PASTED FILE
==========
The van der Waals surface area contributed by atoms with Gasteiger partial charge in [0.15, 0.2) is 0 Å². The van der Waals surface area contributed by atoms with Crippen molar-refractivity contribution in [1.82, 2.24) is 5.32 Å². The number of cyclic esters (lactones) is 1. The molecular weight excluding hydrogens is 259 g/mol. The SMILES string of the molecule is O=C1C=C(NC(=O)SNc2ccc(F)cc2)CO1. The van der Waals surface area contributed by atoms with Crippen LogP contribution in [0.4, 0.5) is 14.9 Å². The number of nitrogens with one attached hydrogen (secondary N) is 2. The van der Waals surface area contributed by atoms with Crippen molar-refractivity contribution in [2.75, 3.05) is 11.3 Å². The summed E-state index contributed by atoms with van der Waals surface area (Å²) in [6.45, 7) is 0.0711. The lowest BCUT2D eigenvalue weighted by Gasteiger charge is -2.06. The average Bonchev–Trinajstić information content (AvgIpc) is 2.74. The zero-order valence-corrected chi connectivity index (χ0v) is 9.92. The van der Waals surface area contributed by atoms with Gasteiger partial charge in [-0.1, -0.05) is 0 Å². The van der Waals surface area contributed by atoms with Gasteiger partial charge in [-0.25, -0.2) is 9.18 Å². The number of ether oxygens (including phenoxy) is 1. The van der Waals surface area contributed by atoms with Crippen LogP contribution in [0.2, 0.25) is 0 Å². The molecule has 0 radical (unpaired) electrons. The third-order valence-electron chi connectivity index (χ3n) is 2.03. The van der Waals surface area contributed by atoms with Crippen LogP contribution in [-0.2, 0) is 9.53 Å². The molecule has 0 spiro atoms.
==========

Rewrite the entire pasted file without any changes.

The van der Waals surface area contributed by atoms with Gasteiger partial charge in [0.15, 0.2) is 0 Å². The van der Waals surface area contributed by atoms with Crippen molar-refractivity contribution in [1.82, 2.24) is 5.32 Å². The number of cyclic esters (lactones) is 1. The molecular weight excluding hydrogens is 259 g/mol. The SMILES string of the molecule is O=C1C=C(NC(=O)SNc2ccc(F)cc2)CO1. The van der Waals surface area contributed by atoms with Crippen LogP contribution in [0.4, 0.5) is 14.9 Å². The number of nitrogens with one attached hydrogen (secondary N) is 2. The van der Waals surface area contributed by atoms with Crippen molar-refractivity contribution in [2.75, 3.05) is 11.3 Å². The summed E-state index contributed by atoms with van der Waals surface area (Å²) in [6.45, 7) is 0.0711. The lowest BCUT2D eigenvalue weighted by Gasteiger charge is -2.06. The average Bonchev–Trinajstić information content (AvgIpc) is 2.74. The zero-order valence-corrected chi connectivity index (χ0v) is 9.92. The van der Waals surface area contributed by atoms with Gasteiger partial charge in [-0.1, -0.05) is 0 Å². The van der Waals surface area contributed by atoms with Gasteiger partial charge in [-0.25, -0.2) is 9.18 Å². The number of ether oxygens (including phenoxy) is 1. The van der Waals surface area contributed by atoms with Crippen LogP contribution in [0.2, 0.25) is 0 Å². The molecule has 0 radical (unpaired) electrons. The third-order valence-electron chi connectivity index (χ3n) is 2.03. The van der Waals surface area contributed by atoms with Crippen LogP contribution in [-0.2, 0) is 9.53 Å². The molecule has 0 spiro atoms.